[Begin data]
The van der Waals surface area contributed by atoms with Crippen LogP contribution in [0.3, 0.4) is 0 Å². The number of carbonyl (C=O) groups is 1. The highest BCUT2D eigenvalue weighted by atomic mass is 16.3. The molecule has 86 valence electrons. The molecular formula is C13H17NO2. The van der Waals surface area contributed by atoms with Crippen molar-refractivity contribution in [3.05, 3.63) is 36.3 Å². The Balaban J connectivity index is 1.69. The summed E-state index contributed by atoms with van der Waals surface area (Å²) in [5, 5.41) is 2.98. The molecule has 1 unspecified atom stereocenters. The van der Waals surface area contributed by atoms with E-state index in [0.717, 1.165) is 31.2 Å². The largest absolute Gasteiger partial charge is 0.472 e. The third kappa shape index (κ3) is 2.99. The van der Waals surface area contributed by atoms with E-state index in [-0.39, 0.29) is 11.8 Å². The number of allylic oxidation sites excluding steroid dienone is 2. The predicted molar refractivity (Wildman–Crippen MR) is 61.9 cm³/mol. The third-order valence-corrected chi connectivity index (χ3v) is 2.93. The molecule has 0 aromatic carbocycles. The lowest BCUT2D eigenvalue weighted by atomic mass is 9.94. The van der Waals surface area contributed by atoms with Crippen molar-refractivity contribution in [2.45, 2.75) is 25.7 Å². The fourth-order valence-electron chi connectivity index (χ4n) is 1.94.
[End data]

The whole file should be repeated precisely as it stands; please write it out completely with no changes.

The van der Waals surface area contributed by atoms with Crippen LogP contribution in [0.3, 0.4) is 0 Å². The number of carbonyl (C=O) groups is 1. The highest BCUT2D eigenvalue weighted by atomic mass is 16.3. The molecule has 86 valence electrons. The molecular formula is C13H17NO2. The van der Waals surface area contributed by atoms with Crippen molar-refractivity contribution in [3.05, 3.63) is 36.3 Å². The Balaban J connectivity index is 1.69. The summed E-state index contributed by atoms with van der Waals surface area (Å²) in [5, 5.41) is 2.98. The molecule has 1 unspecified atom stereocenters. The van der Waals surface area contributed by atoms with E-state index in [0.717, 1.165) is 31.2 Å². The largest absolute Gasteiger partial charge is 0.472 e. The third kappa shape index (κ3) is 2.99. The van der Waals surface area contributed by atoms with E-state index in [-0.39, 0.29) is 11.8 Å². The number of allylic oxidation sites excluding steroid dienone is 2. The predicted molar refractivity (Wildman–Crippen MR) is 61.9 cm³/mol. The third-order valence-corrected chi connectivity index (χ3v) is 2.93. The molecule has 0 aromatic carbocycles. The lowest BCUT2D eigenvalue weighted by atomic mass is 9.94. The van der Waals surface area contributed by atoms with Crippen molar-refractivity contribution in [2.45, 2.75) is 25.7 Å². The fourth-order valence-electron chi connectivity index (χ4n) is 1.94.